When raising funds you can get desperate, and that's when the newest thing can sound so sexy as to pose a single solution to all your nonprofit's fiscal woes. But new technology often just masks old problems like a deteriorating donor base, confusion between p.r. and fundraising, and a diminishing donor renewal rate. Whether you communicate with your donors and prospects online, in print, or on television or radio, one-way communication is passive. Direct marketing principles of engaging the reader hold true in any medium. Social networking can be simply direct mail in a spiffy new envelope, if you approach it as doing the same old things a letter does.

When social networking and the new interactive media become powerful is when they connect to build momentum of visibility and heighten interest in your cause. Linking new technologies and old can help your organization gain dynamism by increasing the number of times a prospect or donor becomes aware of it and sees something to interest her or him.

Want to harness the power of online media to your nonprofit? Make them all work together. This is a rather absurd example -- a micro-example, if you will -- but I have a blog about poetry (, if you must know) from which I can tweet using a nice little program called Tweetboard, meaning I never have to leave Blogger. Once I've blogged and tweeted to drive people to the blog entry, I go to Facebook and use their Links mechanism to bring my FB friends to by blog. So Twitter and Facebook friends all know that I've added a new entry, and briefly what it's about. On top of that, I add an announcement on an 800-member listserv I belong to, with the links. It doesn't sound simple, but I can do it all in under 30 minutes. That means it could be done daily, or certainly weekly. has a nice article about using social networking to support your nonprofit cause. I urge you not to think of it as a panacea or replacement for the conventional guidelines of good, old-fashioned fundraising, but as new tools in the fundraising toolkit. The more tools, the better built the house will be.

Tuesday, April 20, 2010

Direct mail and the new economy

Fundraising mailers are finding acquisition of new donors a tough go in the new economic climate. But if an organization doesn't continually replace lapsed donors with new ones, its constituency shrinks and the donations ultimately dry up.

What to do?

One approach might be to take a lesson from the wild success of the Obama campaign's direct mail strategy. This article covers three basic points that have to do with the synergy of traditional postal mail and online approaches. The campaign shattered fundraising records with small donations raised through a combination of technologies.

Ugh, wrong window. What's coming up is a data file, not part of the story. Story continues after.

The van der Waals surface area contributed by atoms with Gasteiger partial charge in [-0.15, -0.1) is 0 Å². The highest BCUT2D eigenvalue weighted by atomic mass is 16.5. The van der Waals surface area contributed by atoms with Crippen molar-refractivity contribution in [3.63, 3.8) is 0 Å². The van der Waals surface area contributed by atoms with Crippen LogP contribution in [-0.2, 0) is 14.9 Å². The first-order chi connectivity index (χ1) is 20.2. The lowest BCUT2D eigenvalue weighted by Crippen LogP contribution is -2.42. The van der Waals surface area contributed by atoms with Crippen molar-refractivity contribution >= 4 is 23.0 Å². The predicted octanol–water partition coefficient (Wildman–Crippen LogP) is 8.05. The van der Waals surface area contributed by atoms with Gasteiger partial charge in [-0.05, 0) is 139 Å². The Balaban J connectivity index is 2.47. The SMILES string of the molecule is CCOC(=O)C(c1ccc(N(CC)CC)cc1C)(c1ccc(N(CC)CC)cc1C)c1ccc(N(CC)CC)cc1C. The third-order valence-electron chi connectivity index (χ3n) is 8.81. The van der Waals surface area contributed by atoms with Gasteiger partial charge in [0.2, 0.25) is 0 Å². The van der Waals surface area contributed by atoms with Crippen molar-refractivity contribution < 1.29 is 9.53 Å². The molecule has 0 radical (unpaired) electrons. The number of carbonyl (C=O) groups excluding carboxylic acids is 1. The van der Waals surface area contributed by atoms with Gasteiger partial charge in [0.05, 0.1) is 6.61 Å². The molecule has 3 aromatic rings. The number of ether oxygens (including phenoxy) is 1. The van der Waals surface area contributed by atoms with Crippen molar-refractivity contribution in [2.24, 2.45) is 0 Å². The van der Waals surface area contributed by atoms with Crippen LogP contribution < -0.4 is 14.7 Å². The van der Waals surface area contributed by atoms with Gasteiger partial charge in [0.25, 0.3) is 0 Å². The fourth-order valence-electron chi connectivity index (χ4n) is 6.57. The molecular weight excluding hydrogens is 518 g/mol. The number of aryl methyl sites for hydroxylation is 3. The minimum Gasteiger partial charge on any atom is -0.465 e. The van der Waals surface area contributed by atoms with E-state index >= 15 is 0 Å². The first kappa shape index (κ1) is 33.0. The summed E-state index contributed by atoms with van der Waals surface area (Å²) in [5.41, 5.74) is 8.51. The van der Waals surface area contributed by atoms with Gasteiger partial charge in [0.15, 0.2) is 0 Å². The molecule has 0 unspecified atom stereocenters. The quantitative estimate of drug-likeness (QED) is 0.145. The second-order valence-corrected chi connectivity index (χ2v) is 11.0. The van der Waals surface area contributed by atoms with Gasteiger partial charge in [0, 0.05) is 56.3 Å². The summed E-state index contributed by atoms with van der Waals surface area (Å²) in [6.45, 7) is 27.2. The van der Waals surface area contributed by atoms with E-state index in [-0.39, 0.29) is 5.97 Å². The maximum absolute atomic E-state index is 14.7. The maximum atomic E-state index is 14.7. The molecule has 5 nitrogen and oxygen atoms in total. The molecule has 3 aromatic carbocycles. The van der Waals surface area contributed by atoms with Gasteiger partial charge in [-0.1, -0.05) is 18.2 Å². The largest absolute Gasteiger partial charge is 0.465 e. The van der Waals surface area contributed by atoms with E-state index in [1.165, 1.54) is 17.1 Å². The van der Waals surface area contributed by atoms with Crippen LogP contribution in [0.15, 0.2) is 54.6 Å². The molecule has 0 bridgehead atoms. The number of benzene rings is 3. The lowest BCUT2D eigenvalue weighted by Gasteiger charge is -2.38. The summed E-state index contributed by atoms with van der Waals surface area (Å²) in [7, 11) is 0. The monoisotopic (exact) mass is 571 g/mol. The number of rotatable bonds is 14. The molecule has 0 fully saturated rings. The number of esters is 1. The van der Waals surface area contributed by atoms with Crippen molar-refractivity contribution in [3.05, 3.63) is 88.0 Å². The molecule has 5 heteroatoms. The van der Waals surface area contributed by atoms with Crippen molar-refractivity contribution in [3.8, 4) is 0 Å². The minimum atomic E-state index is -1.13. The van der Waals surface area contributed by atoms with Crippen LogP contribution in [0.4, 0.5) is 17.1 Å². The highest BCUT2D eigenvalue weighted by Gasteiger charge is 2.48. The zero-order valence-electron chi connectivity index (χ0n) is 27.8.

Focusing on new donors who are willing to make small donations is a winning strategy in a down economy. Once on board, new donors will receive (if you are wise in your mailing program) more information about your organization that will increase their sense of loyalty and encourage them to increase their donations as the economy eases up. Getting a first-time donor at a net loss is a rule of thumb these days. Don't be afraid to spend the money. A new donor is a prospective planned gift donor, a lifetime donor, and possibly a major donor. Even a donation of $5 should be treated with respect in these times.

Monday, April 19, 2010

Grants and the new economy

With a prolonged recession and the plunge of the stock market came a diminishment of private foundation endowments, as we all know in the fundraising field. Now that the market is ticking upward again, looking like the only healthy sector of the economy (leaving aside big pharma), grantmaking is beginning to show signs of life once more. Grantmakers, however, have had a long period of soul-searching. This means that nonprofits seeking grants from non-government sources would do well to redo their basic prospecting. Yes, a whole new search! It's a great time to discover new sources of grant funding by redoing the search through the Foundation Center, local and regional news, Google searches, and networking through your board members.

For everything old is new again. Forget that stuff about there being nothing new under the sun. Under the grants sun, everyone in the position of disbursing grant funds has new ideas.

I'd love to hear about your experience in seeking grants from private and corporate foundations this last 12 months. My experience is that foundations that were tried and true sources for my clients reduced or refused grants many were counting on and new sources popped up. Does this ring any bells?

Friday, January 1, 2010

Blogging as a fundraising tool

I will admit I'm just doing a little brainstorming here. Most of the blogging that I see connected with nonprofit organizations could be characterized as "staff meeting." It's inward-directed, not written as if people outside the organization had any reason to read it.

I'm going to propose that you approach blogging for your nonprofit cause as, basically, direct mail. And I always tell my clients to approach direct mail as a phone call to your best supporter. Tell her or him everything about what's important that's going on, what you're planning or thinking about planning for the organization -- and this is the way in which blogging is oh-so-superior to direct mail -- ask them what they think.

Don't just blah-blah at them, don't just ask, just ask them what they think and what they like about what you're doing. Run polls and surveys. Ask for feedback and suggestions. Make them partners! has a good article on how to blog as a nonprofit in a way that makes sense.

And send me YOUR ideas about how blogging can help increase and enhance support for your cause.

After all, this is a dialogue.

Happy New Year -- and may your funds increase exponentially!!